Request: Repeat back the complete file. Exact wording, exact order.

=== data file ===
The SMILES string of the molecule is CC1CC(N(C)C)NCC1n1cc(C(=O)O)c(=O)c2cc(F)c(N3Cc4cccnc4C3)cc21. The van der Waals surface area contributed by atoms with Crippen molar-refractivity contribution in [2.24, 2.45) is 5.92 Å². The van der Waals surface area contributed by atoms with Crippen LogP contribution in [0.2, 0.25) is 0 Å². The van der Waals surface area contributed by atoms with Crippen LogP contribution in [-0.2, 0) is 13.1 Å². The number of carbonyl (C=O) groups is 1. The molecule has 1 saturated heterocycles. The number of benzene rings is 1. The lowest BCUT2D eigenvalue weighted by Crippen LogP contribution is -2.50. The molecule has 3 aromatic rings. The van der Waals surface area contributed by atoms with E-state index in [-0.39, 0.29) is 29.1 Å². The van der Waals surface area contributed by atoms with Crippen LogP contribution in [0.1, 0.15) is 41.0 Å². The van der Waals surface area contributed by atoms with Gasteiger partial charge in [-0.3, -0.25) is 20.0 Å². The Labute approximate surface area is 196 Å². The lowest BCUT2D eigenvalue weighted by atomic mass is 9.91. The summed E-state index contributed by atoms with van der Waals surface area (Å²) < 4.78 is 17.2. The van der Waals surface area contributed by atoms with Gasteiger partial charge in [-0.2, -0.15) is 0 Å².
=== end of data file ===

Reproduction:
The SMILES string of the molecule is CC1CC(N(C)C)NCC1n1cc(C(=O)O)c(=O)c2cc(F)c(N3Cc4cccnc4C3)cc21. The van der Waals surface area contributed by atoms with Crippen molar-refractivity contribution in [2.24, 2.45) is 5.92 Å². The van der Waals surface area contributed by atoms with Crippen LogP contribution in [0.2, 0.25) is 0 Å². The van der Waals surface area contributed by atoms with Crippen LogP contribution in [-0.2, 0) is 13.1 Å². The number of carbonyl (C=O) groups is 1. The molecule has 1 saturated heterocycles. The number of benzene rings is 1. The lowest BCUT2D eigenvalue weighted by Crippen LogP contribution is -2.50. The molecule has 3 aromatic rings. The van der Waals surface area contributed by atoms with E-state index in [-0.39, 0.29) is 29.1 Å². The van der Waals surface area contributed by atoms with Crippen LogP contribution in [0.1, 0.15) is 41.0 Å². The van der Waals surface area contributed by atoms with Gasteiger partial charge in [-0.3, -0.25) is 20.0 Å². The Labute approximate surface area is 196 Å². The lowest BCUT2D eigenvalue weighted by atomic mass is 9.91. The summed E-state index contributed by atoms with van der Waals surface area (Å²) < 4.78 is 17.2. The van der Waals surface area contributed by atoms with Gasteiger partial charge in [-0.2, -0.15) is 0 Å².